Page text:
Although when is used in both statements, the word of only changes the meaning of conditions. In the first, cloudy is sufficient to bring about snow. In the second statement, the idea of snowing means necessarily that we have cloudy.


As much as I believe I understand conditional reasoning, I couldn't see how those two statements are different.

When = Suff

Cloudy --> Snows

Only = Necessary
When = Suff

Cloudy --> Snows

That's how I see it, but reading your explanation it appears I'm wrong. With that said, I don't know why I'm wrong or how "the word of only changes the meaning of conditions."

Any clarification would be greatly appreciated :)

ALSO, and this may be a long shot, but is there a list on TLS of the indicators that goes beyond what the LR bible lists?

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timmydoeslsat
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Re: words that possibly introduce a necessary condition

Postby timmydoeslsat » Thu May 31, 2012 7:25 pm

We can change the language to something you are familiar with in everyday conversation.

I only drive my car when it is Wednesday.

What do we know if you drove your car? It must be Wednesday. Sometimes the "only when" phrase can be separated by other words in the sentence. The meaning is still the same though.

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naillsat
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Re: words that possibly introduce a necessary condition

Postby naillsat » Thu May 31, 2012 8:10 pm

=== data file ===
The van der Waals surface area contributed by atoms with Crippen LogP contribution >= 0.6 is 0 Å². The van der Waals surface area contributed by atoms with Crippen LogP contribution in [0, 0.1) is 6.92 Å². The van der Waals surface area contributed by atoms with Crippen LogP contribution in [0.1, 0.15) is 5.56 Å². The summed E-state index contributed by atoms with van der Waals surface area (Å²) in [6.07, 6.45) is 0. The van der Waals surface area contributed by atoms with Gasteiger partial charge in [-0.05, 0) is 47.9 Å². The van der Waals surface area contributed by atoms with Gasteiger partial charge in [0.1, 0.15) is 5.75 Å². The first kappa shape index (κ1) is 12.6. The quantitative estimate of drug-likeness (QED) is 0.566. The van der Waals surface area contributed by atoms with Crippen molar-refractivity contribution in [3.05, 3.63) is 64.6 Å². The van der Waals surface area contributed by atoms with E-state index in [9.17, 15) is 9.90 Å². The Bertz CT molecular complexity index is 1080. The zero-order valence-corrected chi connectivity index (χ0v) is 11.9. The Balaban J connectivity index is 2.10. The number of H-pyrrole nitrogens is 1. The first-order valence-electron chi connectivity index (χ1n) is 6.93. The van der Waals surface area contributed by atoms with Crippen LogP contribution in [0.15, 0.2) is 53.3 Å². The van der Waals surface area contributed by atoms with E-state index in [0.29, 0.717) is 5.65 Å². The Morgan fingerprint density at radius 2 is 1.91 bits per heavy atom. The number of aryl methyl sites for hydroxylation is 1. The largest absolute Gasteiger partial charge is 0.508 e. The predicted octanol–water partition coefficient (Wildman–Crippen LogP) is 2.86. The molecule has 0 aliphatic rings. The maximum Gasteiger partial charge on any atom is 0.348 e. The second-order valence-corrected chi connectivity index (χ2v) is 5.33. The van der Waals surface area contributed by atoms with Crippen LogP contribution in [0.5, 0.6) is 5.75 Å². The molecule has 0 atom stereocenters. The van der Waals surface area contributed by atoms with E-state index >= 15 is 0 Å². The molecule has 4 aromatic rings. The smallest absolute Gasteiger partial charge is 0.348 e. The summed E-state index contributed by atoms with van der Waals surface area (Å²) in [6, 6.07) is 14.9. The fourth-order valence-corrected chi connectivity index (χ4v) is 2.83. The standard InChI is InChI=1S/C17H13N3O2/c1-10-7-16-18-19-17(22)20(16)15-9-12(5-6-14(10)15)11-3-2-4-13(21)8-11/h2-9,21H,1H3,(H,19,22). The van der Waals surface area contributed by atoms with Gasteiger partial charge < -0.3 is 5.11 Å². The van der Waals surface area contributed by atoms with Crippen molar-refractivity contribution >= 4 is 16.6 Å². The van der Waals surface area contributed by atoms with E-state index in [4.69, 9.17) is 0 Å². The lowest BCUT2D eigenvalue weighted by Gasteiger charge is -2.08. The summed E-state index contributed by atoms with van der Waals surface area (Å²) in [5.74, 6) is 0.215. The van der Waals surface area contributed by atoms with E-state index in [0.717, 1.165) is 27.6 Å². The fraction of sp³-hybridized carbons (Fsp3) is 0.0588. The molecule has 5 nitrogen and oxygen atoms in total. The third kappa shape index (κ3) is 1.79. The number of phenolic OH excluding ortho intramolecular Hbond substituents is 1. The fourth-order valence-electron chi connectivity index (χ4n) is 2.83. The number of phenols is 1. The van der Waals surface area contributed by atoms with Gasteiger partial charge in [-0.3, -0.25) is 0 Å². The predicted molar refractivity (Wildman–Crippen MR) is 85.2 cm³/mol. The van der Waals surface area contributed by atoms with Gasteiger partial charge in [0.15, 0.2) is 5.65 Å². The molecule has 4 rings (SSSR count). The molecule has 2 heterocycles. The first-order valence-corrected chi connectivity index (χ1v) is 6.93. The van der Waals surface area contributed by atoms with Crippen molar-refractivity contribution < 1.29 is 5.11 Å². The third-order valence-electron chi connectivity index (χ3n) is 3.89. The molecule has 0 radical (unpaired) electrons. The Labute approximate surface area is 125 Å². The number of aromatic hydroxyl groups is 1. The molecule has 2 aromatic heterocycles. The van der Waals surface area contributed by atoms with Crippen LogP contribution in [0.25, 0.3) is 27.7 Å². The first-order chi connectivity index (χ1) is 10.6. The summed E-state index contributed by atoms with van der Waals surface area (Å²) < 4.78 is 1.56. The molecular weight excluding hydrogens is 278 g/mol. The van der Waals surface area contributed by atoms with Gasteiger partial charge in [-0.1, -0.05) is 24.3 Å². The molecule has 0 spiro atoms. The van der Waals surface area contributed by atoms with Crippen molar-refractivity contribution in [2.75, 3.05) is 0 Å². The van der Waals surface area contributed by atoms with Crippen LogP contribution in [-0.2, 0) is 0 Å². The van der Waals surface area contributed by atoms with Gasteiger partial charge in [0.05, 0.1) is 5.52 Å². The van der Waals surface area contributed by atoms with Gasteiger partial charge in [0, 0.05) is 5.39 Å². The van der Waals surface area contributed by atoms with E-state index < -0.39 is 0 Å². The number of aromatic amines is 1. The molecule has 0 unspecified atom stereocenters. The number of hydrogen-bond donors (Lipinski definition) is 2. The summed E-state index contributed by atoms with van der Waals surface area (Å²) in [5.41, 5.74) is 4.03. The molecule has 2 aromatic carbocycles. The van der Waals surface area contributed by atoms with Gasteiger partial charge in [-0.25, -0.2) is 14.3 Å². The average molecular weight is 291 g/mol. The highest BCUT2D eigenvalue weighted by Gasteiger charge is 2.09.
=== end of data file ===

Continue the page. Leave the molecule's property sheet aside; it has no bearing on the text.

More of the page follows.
It only snows when it is cloudy. Is this below understanding right:

snows --> cloudy ?

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dowu
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Re: words that possibly introduce a necessary condition

Postby dowu » Thu May 31, 2012 9:25 pm

naillsat wrote:It only snows when it is cloudy. Is this below understanding right:

snows --> cloudy ?


Sounds right to me.

SanDiegoJake
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Re: words that possibly introduce a necessary condition

Postby SanDiegoJake » Thu May 31, 2012 10:26 pm

nmop_apisdn wrote:
naillsat wrote:It only snows when it is cloudy. Is this below understanding right:

snows --> cloudy ?


Sounds right to me.


It's right, but there's a bit of a grammar issue. Let's hit that grammar thing last though.

About necessary conditions and the words that introduce them: "Only if" (or the much less often used 'only when') should definitely be on that list. The way I think about conditionals with the words "only if" is to negate the action after the words "only if" and brain it out from there.

For instance: I read: "It snows only if it is cloudy." I think: What if it's not cloudy? I answer myself: Then it won't snow. I diagram: ~c --> ~s. I diagram the contrapositive: s --> c

Now for the technical grammar issue. The test writers won't misplace the modifier "only" as above. Grammatically, the sentence, "It only snows when it is cloudy" means that it only snows, i.e. it does nothing else. It doesn't rain. It doesn't hail. It doesn't sleet. It ONLY snows when it is cloudy. The LSAT will always get the grammar right, though, so it's not something you have to worry about. The "only if" has to be closest to the thing it's talking about (modifying).

Good luck!

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timmydoeslsat
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Re: words that possibly introduce a necessary condition

Postby timmydoeslsat » Fri Jun 01, 2012 11:39 am

I absolutely agree about the possible grammar issue, but the LSAT expects one to be able to diagram the above statement in the way prescribed.